The FDA approval of dabrafenib plus trametinib for BRAF V600E–mutated unresectable or metastatic solid tumors highlights a potential need for routine BRAF testing in clinical practice, experts say.
The combination of dabrafenib (Tafinlar) plus trametinib (Mekinist) has secured accelerated approval from the FDA for the treatment of adult and pediatric patients aged 6 years and older who have BRAF V600E–mutated, unresectable or metastatic solid tumors, and whose disease has progressed following all other satisfactory treatment options.1
The regulatory decision was supported by clinical efficacy and safety data observed in 3 clinical trials. In the phase 2 ROAR basket study (NCT02034110) and arm H of the NCI-MATCH study (NCT02465060), the doublet resulted in overall response rates of up to 80% in patients with BRAF V600E–mutated solid tumors, including high- and low-grade glioma, biliary tract cancer and select gynecological and gastrointestinal cancers.2 Moreover, an additional study, Study X2101 (NCT02124772), demonstrated the clinical benefit and acceptable toxicity profile of the combination in pediatric patients.2
“The combination of dabrafenib and trametinib demonstrated meaningful efficacy in multiple BRAF-positive tumor types, including in some patients with rare cancers who have no other treatment options available,” Vivek Subbiah, MD, principal investigator and associate professor of Investigational Cancer Therapeutics and center medical director of the Clinical Center for Targeted Therapy in the Division of Cancer Medicine at The University of Texas MD Anderson Cancer Center, stated in a press release. “Physicians should consider a BRAF test as a routine diagnostic step that could enable a new option for treating patients with many solid tumors.”
The multi-cohort, multicenter, non-randomized, open-label ROAR trial included adult patients with selected tumors harboring BRAF V600E mutation; this included those with high-grade glioma (n = 45), biliary tract cancer (n = 43), low-grade glioma (n = 13), adenocarcinoma of small intestine (n = 3), gastrointestinal stromal tumor (n = 1), and anaplastic thyroid cancer.
Patients were enrolled based on local assessments of BRAF V600E mutation status. Moreover, BRAF mutation was confirmed via central laboratory in 93 of 105 patients.
Arm H of the single-arm, open-label NCI-MATCH study also enrolled patients with a BRAF V600E mutation. Here, patients with melanoma, thyroid cancer, or colorectal cancer were excluded, and BRAF V600E mutational status for enrollment was determined either by central or local laboratory test.
The study included adult patients with solid tumors such as gastrointestinal tumors (n = 14), lung cancers (n = 7), gynecologic or peritoneal tumors (n = 6), central nervous system tumors (n = 4), and ameloblastoma of mandible (n = 1).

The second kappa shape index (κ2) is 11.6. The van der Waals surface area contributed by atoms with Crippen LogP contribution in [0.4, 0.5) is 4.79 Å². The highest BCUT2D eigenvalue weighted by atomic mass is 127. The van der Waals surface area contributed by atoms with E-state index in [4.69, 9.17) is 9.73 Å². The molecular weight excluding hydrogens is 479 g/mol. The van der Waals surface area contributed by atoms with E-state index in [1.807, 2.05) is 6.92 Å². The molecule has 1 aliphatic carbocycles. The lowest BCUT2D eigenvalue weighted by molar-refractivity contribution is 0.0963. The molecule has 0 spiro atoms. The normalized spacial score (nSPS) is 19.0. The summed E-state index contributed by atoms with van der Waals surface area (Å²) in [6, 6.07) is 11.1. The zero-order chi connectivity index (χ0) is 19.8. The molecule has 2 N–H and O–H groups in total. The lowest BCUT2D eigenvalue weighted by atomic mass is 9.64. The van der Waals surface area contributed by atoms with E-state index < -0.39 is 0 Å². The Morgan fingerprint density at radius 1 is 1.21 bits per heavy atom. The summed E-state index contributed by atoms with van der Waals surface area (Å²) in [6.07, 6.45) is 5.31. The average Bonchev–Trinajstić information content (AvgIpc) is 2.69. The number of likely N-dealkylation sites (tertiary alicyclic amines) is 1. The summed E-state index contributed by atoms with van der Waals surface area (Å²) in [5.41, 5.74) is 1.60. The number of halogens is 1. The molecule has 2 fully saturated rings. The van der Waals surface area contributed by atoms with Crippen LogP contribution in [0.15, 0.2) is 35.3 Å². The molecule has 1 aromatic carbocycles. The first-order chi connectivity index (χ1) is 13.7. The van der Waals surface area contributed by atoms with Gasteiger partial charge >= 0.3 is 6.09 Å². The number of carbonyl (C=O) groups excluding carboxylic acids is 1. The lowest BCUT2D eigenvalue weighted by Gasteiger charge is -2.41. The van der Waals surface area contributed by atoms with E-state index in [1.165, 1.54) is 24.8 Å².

Among the 131 patients enrolled ito both trials, the median age at baseline was 51 years, with 20% of patients aged 65 years or older. Moreoverf, 56% of patients were female; 85% were White, 9% were Asian, and 3% were Black. The majority of patients (56%) had an ECOG performance status of 1, 37% had a status of 0, and 6% had a status of 2. Of the 131 patients, 90% received prior systemic therapy.
Additional data from these trials showed that the objective response rate (ORR) achieved with the combination in those with biliary tract cancer (n = 48) was 46% (95% CI, 31%-61%), with a median duration of response (DOR) of 9.8 months (95% CI, 5.3-20.4). In those with high-grade glioma (n = 48), the ORR was 33% (95% CI, 20%-48%), with a median DOR of 13.6 months (95% CI, 5.5-26.7).
In those with low-grade glioma (n = 14), the ORR achieved with the doublet was 50% (95% CI, 23%-77%), with a DOR ranging from 6 months to 29 months. Moreover, dabrafenib plus trametinib resulted in ORRs of 80% and 50% in those with low-grade serous ovarian cancer (n = 5) and those with adenocarcinom of the small intestine (n = 4), respectively; the median DORs ranged from 12 months to 42 months, and 7 months to 8 months, respectively.
The multicenter, open-label, multiple cohort Study X2101 included pediatric patients with refractory or recurrent solid tumors. Part C was a dose escalation of dabrafenib in combination with trametinib in patients whose tumors harbored a BRAF V600E mutation. Part D was a cohort expansion phase of dabrafenib in combination with trametinib in patients with low-grade glioma and a BRAF V600E mutation.
The major efficacy outcome measure was ORR per ndependent review committee assessment and by RANO criteria. The efficacy of the doublet was examined in a total of 48 pediatric patients; 34 of these patients had low-grade glioma and 2 had high-grade glioma. For those with BRAF V600E–mutated low-grade glioma and high-grade glioma in parts C and D, respectively, the median age was 10 years (range, 1-17) and 50% were male. Moreover, 75% of patients were White, 8% were Asian, and 3% were Black. Fifty-eight percent of patients had a Karnofsky/Lansky performance status of 100.
Eighty-three percent of patients previously underwent surgery, 2.8% had prior external beam radiotherapy, and 92% previously received systemic therapy. Data showed that the combination elicited an ORR of 25% (95% CI, 12%-42%). For the 9 responders, the DOR was 6 months or longer for 78% of patients and 24 months or longer for 44% of patients.
The toxicity profile of the combination observed in these studies was consistent with the known profile in other approved indications.
“Tackling cancer is complex, which is why it is so important that we continue to follow the science as we pursue meaningful advances and new approaches to treating cancer,” Reshema Kemps-Polanco, head of Novartis Oncology US, added in the press release. “We are grateful to the patients, and to the multitude of individuals and teams working together to make this latest approval possible as we strive to do more for more people living with cancer.”